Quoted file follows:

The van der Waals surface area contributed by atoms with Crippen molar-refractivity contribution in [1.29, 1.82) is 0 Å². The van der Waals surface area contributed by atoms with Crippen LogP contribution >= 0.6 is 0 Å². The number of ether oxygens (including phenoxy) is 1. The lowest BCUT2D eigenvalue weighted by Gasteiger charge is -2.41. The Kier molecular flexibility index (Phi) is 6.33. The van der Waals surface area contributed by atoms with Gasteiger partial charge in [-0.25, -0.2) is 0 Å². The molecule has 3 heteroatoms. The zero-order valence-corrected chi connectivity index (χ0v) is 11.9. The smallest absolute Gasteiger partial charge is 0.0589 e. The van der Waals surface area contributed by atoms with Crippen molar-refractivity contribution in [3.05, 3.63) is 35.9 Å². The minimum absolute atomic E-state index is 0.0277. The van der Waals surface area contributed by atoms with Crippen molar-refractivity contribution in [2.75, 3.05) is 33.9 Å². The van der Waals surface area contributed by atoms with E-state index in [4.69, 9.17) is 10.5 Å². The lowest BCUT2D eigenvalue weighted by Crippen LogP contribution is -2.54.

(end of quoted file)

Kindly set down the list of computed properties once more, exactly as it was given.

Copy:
The van der Waals surface area contributed by atoms with Crippen molar-refractivity contribution in [1.29, 1.82) is 0 Å². The van der Waals surface area contributed by atoms with Crippen LogP contribution >= 0.6 is 0 Å². The number of ether oxygens (including phenoxy) is 1. The lowest BCUT2D eigenvalue weighted by Gasteiger charge is -2.41. The Kier molecular flexibility index (Phi) is 6.33. The van der Waals surface area contributed by atoms with Gasteiger partial charge in [-0.25, -0.2) is 0 Å². The molecule has 3 heteroatoms. The zero-order valence-corrected chi connectivity index (χ0v) is 11.9. The smallest absolute Gasteiger partial charge is 0.0589 e. The van der Waals surface area contributed by atoms with Crippen molar-refractivity contribution in [3.05, 3.63) is 35.9 Å². The minimum absolute atomic E-state index is 0.0277. The van der Waals surface area contributed by atoms with Crippen molar-refractivity contribution in [2.75, 3.05) is 33.9 Å². The van der Waals surface area contributed by atoms with E-state index in [4.69, 9.17) is 10.5 Å². The lowest BCUT2D eigenvalue weighted by Crippen LogP contribution is -2.54.